The Planck equation (1900), named after the German physicist Max Planck (1858-1947), is a formula that describes the relationship between the energy of a photon and the frequency of the corresponding light.
This equation was developed by the physicist to explain the spectral distribution of black body radiation which was an enigma at the time.
Indeed, when one calculated the spectral density of the energy radiated by a black body at a given temperature with the classical theory of electromagnetism, one did not obtain the real distribution of the energy observed for the black bodies.
The classical theory of electromagnetism assumed that energy was continuous, that is, electromagnetic waves could have any energy.
To solve this enigma, Planck hypothesizes that energy is not exchanged continuously but in small discrete "packets" which he calls "quanta". This assumption meant that the electromagnetic energy could not take any value, but only multiples of a certain basic energy equal to the frequency multiplied by a constant.
This equation is today one of the cornerstones of quantum physics and is expressed in the following form:
E = hf where E represents the energy of the photon, f the frequency of light and h Planck's constant which has a value of 6.626 x 10^-34 joule-second.
This means that the energy E of an electromagnetic photon is directly proportional to its frequency ν, and that the proportionality constant is Planck's constant h. This relationship is known today as the Planck-Einstein equation.
What is E=hf for?
This equation had important implications for understanding the nature of light, which at the time was considered an electromagnetic wave only.
Planck's equation led to the development of quantum mechanics, which is the branch of physics that studies the properties and behavior of subatomic particles.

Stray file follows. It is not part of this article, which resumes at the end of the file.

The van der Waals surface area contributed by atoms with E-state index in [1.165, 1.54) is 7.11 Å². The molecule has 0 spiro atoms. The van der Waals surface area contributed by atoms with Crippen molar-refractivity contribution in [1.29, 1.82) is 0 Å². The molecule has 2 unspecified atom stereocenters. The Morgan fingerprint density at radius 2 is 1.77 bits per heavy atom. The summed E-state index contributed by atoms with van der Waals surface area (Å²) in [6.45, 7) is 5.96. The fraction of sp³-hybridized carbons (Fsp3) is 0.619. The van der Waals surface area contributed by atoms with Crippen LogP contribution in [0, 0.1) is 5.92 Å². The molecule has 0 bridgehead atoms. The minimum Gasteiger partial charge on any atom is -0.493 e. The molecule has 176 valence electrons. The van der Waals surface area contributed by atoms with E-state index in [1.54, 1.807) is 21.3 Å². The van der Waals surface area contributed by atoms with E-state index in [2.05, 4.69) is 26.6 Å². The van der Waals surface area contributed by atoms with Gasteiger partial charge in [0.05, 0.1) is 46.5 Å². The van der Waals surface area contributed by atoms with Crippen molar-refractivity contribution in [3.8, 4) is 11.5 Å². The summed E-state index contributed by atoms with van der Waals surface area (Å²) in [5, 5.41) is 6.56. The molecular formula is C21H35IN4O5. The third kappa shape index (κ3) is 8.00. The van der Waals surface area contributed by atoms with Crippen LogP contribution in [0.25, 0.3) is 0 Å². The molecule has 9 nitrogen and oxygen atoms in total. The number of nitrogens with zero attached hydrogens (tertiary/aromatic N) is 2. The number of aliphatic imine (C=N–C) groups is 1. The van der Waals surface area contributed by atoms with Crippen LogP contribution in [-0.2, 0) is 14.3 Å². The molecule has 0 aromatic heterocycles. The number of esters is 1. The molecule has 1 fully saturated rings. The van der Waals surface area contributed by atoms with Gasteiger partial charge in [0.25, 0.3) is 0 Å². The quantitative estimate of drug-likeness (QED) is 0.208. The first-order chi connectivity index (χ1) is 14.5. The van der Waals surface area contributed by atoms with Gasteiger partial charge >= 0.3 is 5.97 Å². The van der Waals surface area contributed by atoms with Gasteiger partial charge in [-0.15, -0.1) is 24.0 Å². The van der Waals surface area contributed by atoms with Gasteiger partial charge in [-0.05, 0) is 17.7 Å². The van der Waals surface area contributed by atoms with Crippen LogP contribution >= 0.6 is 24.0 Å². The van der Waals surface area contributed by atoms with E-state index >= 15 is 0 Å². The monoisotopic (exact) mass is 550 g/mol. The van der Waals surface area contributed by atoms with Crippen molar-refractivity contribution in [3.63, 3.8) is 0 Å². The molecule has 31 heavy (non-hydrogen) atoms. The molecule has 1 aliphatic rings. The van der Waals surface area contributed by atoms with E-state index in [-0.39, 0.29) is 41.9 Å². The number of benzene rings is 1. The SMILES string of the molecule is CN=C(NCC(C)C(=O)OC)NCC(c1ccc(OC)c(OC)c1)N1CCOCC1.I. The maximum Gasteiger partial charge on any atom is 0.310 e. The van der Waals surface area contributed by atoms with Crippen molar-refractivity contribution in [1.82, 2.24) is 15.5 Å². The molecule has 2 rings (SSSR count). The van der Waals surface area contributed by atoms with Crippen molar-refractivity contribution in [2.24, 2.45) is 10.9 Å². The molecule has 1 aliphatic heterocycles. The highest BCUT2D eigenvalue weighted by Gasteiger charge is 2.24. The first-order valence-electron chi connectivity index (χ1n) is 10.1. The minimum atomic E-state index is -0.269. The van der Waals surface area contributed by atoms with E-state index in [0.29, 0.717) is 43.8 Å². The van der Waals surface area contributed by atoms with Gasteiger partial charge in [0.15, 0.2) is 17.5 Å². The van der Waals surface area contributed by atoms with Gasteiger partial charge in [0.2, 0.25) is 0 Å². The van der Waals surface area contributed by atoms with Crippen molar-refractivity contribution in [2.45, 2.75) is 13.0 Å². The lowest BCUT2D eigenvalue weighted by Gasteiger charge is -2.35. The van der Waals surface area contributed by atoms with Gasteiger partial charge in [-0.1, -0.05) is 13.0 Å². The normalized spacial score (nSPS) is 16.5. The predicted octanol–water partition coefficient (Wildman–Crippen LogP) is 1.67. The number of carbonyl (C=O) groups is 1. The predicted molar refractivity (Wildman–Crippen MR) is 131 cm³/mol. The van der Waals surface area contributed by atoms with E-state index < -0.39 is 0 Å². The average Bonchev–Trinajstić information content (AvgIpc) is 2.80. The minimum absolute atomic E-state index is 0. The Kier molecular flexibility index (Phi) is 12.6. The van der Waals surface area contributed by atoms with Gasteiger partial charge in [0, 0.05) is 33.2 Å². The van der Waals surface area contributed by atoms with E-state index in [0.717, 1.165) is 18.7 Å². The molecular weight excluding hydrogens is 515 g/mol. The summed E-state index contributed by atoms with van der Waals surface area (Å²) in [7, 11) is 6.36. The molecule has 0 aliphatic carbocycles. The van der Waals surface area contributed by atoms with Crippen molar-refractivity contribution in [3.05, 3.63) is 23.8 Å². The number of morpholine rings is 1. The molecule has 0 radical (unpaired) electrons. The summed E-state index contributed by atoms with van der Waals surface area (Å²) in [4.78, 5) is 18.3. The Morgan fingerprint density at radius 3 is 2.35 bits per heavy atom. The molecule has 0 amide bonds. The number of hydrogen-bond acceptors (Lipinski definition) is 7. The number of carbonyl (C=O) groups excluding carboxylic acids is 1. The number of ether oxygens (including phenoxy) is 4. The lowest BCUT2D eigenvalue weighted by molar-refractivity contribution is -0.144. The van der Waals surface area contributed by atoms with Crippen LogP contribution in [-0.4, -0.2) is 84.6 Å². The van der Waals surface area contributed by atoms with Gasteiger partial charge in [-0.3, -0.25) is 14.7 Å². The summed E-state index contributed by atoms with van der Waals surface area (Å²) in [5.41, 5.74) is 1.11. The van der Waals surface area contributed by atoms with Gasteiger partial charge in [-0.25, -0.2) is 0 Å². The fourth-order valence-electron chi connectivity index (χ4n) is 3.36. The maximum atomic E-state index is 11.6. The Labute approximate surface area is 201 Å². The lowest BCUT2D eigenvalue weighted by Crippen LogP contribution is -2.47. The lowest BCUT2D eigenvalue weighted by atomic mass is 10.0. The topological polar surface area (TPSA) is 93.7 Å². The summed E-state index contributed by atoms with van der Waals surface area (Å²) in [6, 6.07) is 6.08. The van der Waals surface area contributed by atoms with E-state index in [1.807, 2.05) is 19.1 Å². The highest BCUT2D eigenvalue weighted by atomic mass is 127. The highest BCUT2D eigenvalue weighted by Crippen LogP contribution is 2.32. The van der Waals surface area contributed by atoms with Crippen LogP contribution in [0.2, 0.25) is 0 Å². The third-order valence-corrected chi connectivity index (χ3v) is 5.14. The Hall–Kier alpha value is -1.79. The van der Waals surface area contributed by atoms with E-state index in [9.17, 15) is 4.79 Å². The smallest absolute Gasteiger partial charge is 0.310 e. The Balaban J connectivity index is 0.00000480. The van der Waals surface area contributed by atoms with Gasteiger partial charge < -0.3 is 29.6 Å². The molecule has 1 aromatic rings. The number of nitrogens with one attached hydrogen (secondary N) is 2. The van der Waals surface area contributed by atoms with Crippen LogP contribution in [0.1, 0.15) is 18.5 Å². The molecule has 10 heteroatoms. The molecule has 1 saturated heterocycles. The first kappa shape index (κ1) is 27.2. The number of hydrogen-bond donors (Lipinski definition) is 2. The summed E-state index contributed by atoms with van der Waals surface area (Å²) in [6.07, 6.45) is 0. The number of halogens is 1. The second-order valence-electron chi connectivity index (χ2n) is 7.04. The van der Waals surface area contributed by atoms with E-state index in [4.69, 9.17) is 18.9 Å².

Planck's constant h, which relates the energy of photons to their frequency, is a fundamental constant of quantum physics because it is used to quantify the energy associated with electromagnetic interactions and all quantum processes.
It plays an important role in the understanding of many phenomena such as wave-particle duality, emission and absorption of photons, quantum transition energies in atoms and molecules, electrical conductivity of solids, production of electromagnetic radiation in particle accelerators, understanding star formation, etc.
It is used in many technological fields, especially for the study of spectroscopy, the design of semiconductors, the production of lasers, the design of solar cells, etc.
Planck's constant is found in many equations of quantum physics, notably in the Schrödinger equation, which describes the time evolution of the quantum states of a system. But also in the Heisenberg uncertainty relation, which states that there is a fundamental limit to the precision with which it is possible to simultaneously measure the position and the momentum of a particle.
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Image: E=hf ⇒ E=h c/λ ⇒ λ=hc/E NB: joules-seconds (Js) are units of action and angular momentum which represent masses (in kg) multiplied by a speed (in m/s) multiplied by a position.
h = 6.626 x 10^-34 joule-second